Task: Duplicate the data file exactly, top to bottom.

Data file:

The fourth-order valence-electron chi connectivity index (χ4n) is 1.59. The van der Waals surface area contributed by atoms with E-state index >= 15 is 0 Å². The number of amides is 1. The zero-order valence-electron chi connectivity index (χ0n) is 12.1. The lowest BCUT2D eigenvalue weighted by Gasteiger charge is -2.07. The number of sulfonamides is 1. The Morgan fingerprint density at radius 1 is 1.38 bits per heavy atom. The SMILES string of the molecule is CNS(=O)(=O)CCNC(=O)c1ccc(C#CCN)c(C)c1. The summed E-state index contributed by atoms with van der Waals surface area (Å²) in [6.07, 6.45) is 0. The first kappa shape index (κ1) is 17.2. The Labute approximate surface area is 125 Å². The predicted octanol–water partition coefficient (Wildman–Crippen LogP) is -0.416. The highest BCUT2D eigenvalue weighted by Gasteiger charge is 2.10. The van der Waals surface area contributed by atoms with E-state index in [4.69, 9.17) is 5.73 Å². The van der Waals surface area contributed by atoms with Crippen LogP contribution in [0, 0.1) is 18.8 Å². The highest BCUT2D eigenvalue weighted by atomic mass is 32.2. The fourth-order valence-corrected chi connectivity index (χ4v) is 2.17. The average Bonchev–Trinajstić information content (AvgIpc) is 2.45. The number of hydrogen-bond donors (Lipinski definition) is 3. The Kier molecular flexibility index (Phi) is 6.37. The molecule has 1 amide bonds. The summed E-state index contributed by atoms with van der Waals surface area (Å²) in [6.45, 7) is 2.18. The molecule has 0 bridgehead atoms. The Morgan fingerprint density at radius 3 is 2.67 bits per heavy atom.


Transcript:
The fourth-order valence-electron chi connectivity index (χ4n) is 1.59. The van der Waals surface area contributed by atoms with E-state index >= 15 is 0 Å². The number of amides is 1. The zero-order valence-electron chi connectivity index (χ0n) is 12.1. The lowest BCUT2D eigenvalue weighted by Gasteiger charge is -2.07. The number of sulfonamides is 1. The Morgan fingerprint density at radius 1 is 1.38 bits per heavy atom. The SMILES string of the molecule is CNS(=O)(=O)CCNC(=O)c1ccc(C#CCN)c(C)c1. The summed E-state index contributed by atoms with van der Waals surface area (Å²) in [6.07, 6.45) is 0. The first kappa shape index (κ1) is 17.2. The Labute approximate surface area is 125 Å². The predicted octanol–water partition coefficient (Wildman–Crippen LogP) is -0.416. The highest BCUT2D eigenvalue weighted by Gasteiger charge is 2.10. The van der Waals surface area contributed by atoms with E-state index in [4.69, 9.17) is 5.73 Å². The van der Waals surface area contributed by atoms with Crippen LogP contribution in [0, 0.1) is 18.8 Å². The highest BCUT2D eigenvalue weighted by atomic mass is 32.2. The fourth-order valence-corrected chi connectivity index (χ4v) is 2.17. The average Bonchev–Trinajstić information content (AvgIpc) is 2.45. The number of hydrogen-bond donors (Lipinski definition) is 3. The Kier molecular flexibility index (Phi) is 6.37. The molecule has 1 amide bonds. The summed E-state index contributed by atoms with van der Waals surface area (Å²) in [6.45, 7) is 2.18. The molecule has 0 bridgehead atoms. The Morgan fingerprint density at radius 3 is 2.67 bits per heavy atom.